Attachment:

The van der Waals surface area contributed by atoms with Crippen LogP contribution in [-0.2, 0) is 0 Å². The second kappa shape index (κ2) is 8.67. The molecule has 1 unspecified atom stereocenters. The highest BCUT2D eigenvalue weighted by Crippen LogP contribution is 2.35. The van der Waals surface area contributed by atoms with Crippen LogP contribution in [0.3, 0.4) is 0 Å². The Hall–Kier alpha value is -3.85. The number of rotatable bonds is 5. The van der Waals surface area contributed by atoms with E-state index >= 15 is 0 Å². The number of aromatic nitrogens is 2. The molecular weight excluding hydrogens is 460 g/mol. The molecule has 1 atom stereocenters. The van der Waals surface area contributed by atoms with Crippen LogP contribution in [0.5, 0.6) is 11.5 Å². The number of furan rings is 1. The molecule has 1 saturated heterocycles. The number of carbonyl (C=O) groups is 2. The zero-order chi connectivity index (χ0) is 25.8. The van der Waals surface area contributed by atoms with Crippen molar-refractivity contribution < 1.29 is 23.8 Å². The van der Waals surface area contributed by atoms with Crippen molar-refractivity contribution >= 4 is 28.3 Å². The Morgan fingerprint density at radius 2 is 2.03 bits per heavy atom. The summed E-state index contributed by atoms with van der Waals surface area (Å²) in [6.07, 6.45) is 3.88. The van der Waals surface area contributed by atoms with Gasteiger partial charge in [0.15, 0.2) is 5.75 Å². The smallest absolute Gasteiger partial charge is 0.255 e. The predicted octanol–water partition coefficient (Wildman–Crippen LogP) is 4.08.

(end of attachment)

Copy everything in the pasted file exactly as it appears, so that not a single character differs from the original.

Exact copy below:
The van der Waals surface area contributed by atoms with Crippen LogP contribution in [-0.2, 0) is 0 Å². The second kappa shape index (κ2) is 8.67. The molecule has 1 unspecified atom stereocenters. The highest BCUT2D eigenvalue weighted by Crippen LogP contribution is 2.35. The van der Waals surface area contributed by atoms with Crippen LogP contribution in [0.3, 0.4) is 0 Å². The Hall–Kier alpha value is -3.85. The number of rotatable bonds is 5. The van der Waals surface area contributed by atoms with E-state index >= 15 is 0 Å². The number of aromatic nitrogens is 2. The molecular weight excluding hydrogens is 460 g/mol. The molecule has 1 atom stereocenters. The van der Waals surface area contributed by atoms with Crippen LogP contribution in [0.5, 0.6) is 11.5 Å². The number of furan rings is 1. The molecule has 1 saturated heterocycles. The number of carbonyl (C=O) groups is 2. The zero-order chi connectivity index (χ0) is 25.8. The van der Waals surface area contributed by atoms with Crippen molar-refractivity contribution < 1.29 is 23.8 Å². The van der Waals surface area contributed by atoms with Crippen molar-refractivity contribution >= 4 is 28.3 Å². The Morgan fingerprint density at radius 2 is 2.03 bits per heavy atom. The summed E-state index contributed by atoms with van der Waals surface area (Å²) in [6.07, 6.45) is 3.88. The van der Waals surface area contributed by atoms with Gasteiger partial charge in [0.15, 0.2) is 5.75 Å². The smallest absolute Gasteiger partial charge is 0.255 e. The predicted octanol–water partition coefficient (Wildman–Crippen LogP) is 4.08.